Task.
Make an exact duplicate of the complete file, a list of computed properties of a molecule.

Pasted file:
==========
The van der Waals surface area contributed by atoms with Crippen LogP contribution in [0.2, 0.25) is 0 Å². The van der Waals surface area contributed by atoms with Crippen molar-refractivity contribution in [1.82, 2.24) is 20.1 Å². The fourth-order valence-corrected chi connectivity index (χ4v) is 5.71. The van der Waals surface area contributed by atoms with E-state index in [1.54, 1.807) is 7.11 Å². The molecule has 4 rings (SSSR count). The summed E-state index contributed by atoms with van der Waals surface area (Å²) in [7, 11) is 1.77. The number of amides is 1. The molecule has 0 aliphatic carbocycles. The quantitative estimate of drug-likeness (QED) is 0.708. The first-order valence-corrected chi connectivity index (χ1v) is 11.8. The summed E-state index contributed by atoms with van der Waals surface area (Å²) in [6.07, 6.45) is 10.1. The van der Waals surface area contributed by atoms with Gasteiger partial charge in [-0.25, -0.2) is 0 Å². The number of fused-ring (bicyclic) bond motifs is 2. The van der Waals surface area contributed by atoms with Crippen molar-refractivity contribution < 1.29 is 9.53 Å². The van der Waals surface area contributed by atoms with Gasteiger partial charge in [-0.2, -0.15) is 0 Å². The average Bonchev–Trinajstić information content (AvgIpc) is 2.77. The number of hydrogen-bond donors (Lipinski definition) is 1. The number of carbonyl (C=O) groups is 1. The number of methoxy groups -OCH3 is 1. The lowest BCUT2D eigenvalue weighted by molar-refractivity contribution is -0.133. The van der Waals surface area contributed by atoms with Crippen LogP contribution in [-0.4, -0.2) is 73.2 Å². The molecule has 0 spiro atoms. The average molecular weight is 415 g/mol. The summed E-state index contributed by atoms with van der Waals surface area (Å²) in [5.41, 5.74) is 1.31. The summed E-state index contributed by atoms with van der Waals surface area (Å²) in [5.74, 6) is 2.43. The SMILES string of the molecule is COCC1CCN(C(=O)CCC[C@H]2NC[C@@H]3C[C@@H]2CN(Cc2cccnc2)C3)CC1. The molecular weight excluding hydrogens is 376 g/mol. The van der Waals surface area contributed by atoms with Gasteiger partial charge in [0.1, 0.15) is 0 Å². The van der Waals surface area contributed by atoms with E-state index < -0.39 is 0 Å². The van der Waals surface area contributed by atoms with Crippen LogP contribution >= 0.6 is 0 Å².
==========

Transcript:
The van der Waals surface area contributed by atoms with Crippen LogP contribution in [0.2, 0.25) is 0 Å². The van der Waals surface area contributed by atoms with Crippen molar-refractivity contribution in [1.82, 2.24) is 20.1 Å². The fourth-order valence-corrected chi connectivity index (χ4v) is 5.71. The van der Waals surface area contributed by atoms with E-state index in [1.54, 1.807) is 7.11 Å². The molecule has 4 rings (SSSR count). The summed E-state index contributed by atoms with van der Waals surface area (Å²) in [7, 11) is 1.77. The number of amides is 1. The molecule has 0 aliphatic carbocycles. The quantitative estimate of drug-likeness (QED) is 0.708. The first-order valence-corrected chi connectivity index (χ1v) is 11.8. The summed E-state index contributed by atoms with van der Waals surface area (Å²) in [6.07, 6.45) is 10.1. The van der Waals surface area contributed by atoms with Gasteiger partial charge in [-0.25, -0.2) is 0 Å². The number of fused-ring (bicyclic) bond motifs is 2. The van der Waals surface area contributed by atoms with Crippen molar-refractivity contribution < 1.29 is 9.53 Å². The van der Waals surface area contributed by atoms with Gasteiger partial charge in [-0.2, -0.15) is 0 Å². The average Bonchev–Trinajstić information content (AvgIpc) is 2.77. The number of hydrogen-bond donors (Lipinski definition) is 1. The number of carbonyl (C=O) groups is 1. The number of methoxy groups -OCH3 is 1. The lowest BCUT2D eigenvalue weighted by molar-refractivity contribution is -0.133. The van der Waals surface area contributed by atoms with Crippen LogP contribution in [-0.4, -0.2) is 73.2 Å². The molecule has 0 spiro atoms. The average molecular weight is 415 g/mol. The summed E-state index contributed by atoms with van der Waals surface area (Å²) in [5.41, 5.74) is 1.31. The summed E-state index contributed by atoms with van der Waals surface area (Å²) in [5.74, 6) is 2.43. The SMILES string of the molecule is COCC1CCN(C(=O)CCC[C@H]2NC[C@@H]3C[C@@H]2CN(Cc2cccnc2)C3)CC1. The molecular weight excluding hydrogens is 376 g/mol. The van der Waals surface area contributed by atoms with Gasteiger partial charge in [0.1, 0.15) is 0 Å². The van der Waals surface area contributed by atoms with E-state index < -0.39 is 0 Å². The van der Waals surface area contributed by atoms with Crippen LogP contribution >= 0.6 is 0 Å².